Cascade Locks also brought with it a few small treats. Because I ramped up my milage, I was able to catch my trail family for a day. I missed them immensely and was grateful for the time we got to spend together. Unfortunately the Trail family has shrunk even more. Casper has left the trail because of personal reasons and I was not able to say goodbye. Muscle also took time off for an injury, but he will be back. In an odd but very welcome twist of fate T-pain was in town as well. He changed his plans and is moving to a smaller town in northern Washington. His journey out to the PNW aligned with ours and we were able to see each other for an evening; beers and good times were had. When T pain left the next morning we promised each other that it would not be last time we saw each other.

The trail family left a day before I did, so I still have catching up to do. It’s likely that I will reach them somewhere in Oregon as I am planning to move a bit faster than them. Hopefully it will align with all of us being in Elk lake as I plan on taking my next zero there.

Brightside, Hot hands, myself, T pain, and 70/30


Leavenworth to Packwood

By the numbers
Total Miles hiked: 1060.0
Completion percentage: 40.0%
Hiking days: 64
Zero days: 26
Total Ascent: 195563
Total descent:195609
Notable injury count: 2
Toenails count: 9

I have spent the majority of my trail time hiking with other people. While I have loved the people I met along the way, I have decided to hike the remainder of the trail by myself. One of the original reasons I decided to do a long trail was because I wanted complete agency over my life and how I spent my time. Unfortunately, hiking with other people forces you to comply in ways that you might not want to, and removes some optionality in your decision making process. Hiking by myself is going to allow me to put in a few extra miles each day, and gives me an outside shot at finishing by mid September which means I would be able to attend my good friend’s wedding. For most of Washington, Carjack and I have been hiking together, but in Snoqualmie Pass I left early and am now roughly a day ahead.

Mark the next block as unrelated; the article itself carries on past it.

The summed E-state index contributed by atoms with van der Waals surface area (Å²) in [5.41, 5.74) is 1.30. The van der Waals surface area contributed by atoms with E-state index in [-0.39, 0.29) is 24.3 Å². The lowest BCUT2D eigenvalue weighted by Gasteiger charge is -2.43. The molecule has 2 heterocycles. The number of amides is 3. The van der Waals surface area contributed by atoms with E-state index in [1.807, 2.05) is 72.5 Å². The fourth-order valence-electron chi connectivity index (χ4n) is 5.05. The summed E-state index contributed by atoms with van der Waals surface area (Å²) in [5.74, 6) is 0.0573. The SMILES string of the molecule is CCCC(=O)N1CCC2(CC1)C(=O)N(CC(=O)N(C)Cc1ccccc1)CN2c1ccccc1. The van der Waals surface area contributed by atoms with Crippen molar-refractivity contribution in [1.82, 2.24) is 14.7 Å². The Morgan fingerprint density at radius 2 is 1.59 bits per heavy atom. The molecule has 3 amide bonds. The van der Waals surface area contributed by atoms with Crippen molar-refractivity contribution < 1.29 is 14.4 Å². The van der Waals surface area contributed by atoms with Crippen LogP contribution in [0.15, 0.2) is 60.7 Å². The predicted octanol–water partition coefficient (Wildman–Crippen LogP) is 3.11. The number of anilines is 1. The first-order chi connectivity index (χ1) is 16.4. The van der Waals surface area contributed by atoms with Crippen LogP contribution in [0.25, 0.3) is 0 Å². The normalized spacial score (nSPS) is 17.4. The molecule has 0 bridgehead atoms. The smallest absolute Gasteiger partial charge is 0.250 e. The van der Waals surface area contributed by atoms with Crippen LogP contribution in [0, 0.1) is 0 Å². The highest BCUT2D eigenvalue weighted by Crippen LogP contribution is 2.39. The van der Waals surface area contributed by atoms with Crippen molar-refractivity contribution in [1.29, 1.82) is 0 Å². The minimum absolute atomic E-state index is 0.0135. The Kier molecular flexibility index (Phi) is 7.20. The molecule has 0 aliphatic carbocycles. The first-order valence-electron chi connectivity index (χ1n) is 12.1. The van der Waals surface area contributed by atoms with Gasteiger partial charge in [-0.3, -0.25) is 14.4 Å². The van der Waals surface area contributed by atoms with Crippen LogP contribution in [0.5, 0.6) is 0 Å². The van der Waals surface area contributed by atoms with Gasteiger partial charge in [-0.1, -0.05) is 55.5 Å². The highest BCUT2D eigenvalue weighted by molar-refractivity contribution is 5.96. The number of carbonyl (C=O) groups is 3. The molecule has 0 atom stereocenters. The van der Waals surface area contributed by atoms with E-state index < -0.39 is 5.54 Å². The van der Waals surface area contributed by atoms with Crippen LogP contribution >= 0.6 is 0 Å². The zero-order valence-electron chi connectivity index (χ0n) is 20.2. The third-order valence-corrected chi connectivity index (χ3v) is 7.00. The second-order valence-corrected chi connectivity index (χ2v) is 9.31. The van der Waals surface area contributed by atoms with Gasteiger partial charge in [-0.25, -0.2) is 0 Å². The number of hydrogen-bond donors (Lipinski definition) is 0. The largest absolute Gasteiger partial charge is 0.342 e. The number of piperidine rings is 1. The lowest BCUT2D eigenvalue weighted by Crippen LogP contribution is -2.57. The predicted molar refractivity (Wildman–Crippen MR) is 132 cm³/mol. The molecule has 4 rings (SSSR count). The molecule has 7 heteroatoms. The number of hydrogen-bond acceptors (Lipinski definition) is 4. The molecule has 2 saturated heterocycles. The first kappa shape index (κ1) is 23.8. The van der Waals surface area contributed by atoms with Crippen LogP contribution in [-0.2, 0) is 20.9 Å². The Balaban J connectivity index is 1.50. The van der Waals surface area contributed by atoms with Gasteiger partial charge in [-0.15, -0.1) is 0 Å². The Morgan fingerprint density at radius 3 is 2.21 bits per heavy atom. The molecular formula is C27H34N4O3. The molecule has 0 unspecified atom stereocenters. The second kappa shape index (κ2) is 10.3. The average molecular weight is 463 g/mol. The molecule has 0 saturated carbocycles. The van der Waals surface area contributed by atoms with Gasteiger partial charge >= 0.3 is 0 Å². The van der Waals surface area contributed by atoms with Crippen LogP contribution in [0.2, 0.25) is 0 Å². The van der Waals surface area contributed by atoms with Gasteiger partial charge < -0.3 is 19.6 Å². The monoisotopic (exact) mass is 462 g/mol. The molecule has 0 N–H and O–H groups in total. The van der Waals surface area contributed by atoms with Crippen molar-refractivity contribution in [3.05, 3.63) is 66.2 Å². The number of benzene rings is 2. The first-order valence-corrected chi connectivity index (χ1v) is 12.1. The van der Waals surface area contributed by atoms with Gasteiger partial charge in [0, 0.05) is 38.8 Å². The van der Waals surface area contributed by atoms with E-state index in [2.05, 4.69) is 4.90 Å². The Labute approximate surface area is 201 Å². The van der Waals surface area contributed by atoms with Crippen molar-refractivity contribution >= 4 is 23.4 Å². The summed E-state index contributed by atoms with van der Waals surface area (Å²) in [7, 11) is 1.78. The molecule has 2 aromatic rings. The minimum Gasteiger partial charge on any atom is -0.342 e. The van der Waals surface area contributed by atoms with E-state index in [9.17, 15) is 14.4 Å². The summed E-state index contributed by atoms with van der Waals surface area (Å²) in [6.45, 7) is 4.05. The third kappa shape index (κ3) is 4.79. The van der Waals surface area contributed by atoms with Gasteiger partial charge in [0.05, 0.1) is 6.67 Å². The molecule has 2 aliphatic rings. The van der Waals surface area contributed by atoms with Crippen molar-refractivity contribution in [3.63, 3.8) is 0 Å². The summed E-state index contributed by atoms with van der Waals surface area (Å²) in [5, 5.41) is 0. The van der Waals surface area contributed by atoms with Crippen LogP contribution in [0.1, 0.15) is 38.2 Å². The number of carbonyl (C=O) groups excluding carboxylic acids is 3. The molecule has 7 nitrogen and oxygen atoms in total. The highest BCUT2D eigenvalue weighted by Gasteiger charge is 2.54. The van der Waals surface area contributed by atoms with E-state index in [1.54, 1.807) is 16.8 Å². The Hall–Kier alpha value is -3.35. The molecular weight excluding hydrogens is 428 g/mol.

During this stretch I feel like I have really hit my stride and am putting in great miles. Over the last 6 full days of hiking I have averaged 24.4 miles, which puts me in a great position. I finally have my hiker legs under me (it only took 1000 miles, grumble) and am prepping myself for Oregon. Because Oregon is very flat compared to the rest of the trail, it’s expected that you increase your daily milage by a significant amount. Many successful hikers average about 30 miles a day in Oregon, and I plan to do the same. In addition, there is a tradition on the PCT called ‘The Oregon Challenge’. It’s a pretty straightforward endeavor where you set the goal of going through all of the roughly 450 miles in Oregon in two weeks. I am toying with the idea of attempting it, but it requires a ~33 mile a day average, with no zero days. I’m not sure I’ll be capable of doing that and will make a game time decision when I reach the Oregon border in roughly 10 days.

The relatively minor increase in daily milage has also had an unexpected effect on me. Since I hit Washington, my weight has been plummeting. I have been tracking my daily calorie intake over the whole hike and managed to remain very close to the same weight over the first 700 miles. I don’t have access to a scale so I can’t find out my actual weight, but the weight loss is quite apparent when looking in the mirror. I’ll be increasing my daily calorie intake by about 500 calories for the remainder of Washington. The daily elevation gain in Washington is likely causing me to burn additional calories as well. My weight is something I am going to have to monitor closely when I get to Oregon because the hiking is going to be quite different. It’s possible that the increase in miles and decrease in elevation changes may end up being a wash. Only time will tell.

Calories. Calories. Calories.

I wish I could say that the last stretch of hiking was as beautiful and inviting as the rest of Washington, but I can’t. Save a single afternoon, the weather has been severely overcast and I have been rained on most days. Very few nice views were had and I have been unable to get a clear shot of Mt. Rainer, which I am hoping to see. In addition, the trail has been overrun by mosquitoes. When you are moving, the mosquitoes don’t bother you too much, but when you stop for longer than 30 seconds, a cloud of them will quickly be surrounding you. I have responded to this by wearing additional clothing that they can’t bite through and using bug spray, but it only does so much. One night I did the disservice to myself of counting the mosquito bites I had, and counted 38 (not including my back).

The next stretch of the trail is going to be a long one for me. Rather than stopping in Trout Lake for a full day, I’m only going to do a quick resupply and move on. Getting from Packwood to Stevenson will take me roughly a week and I will cover a little over 150 miles. It will be my longest stretch on the trail, and I am eager to tackle it and push myself a little bit further.

The view out of my tent one morning when I camped in a burn area. Most of the time It feels like I am hiking in a cloud.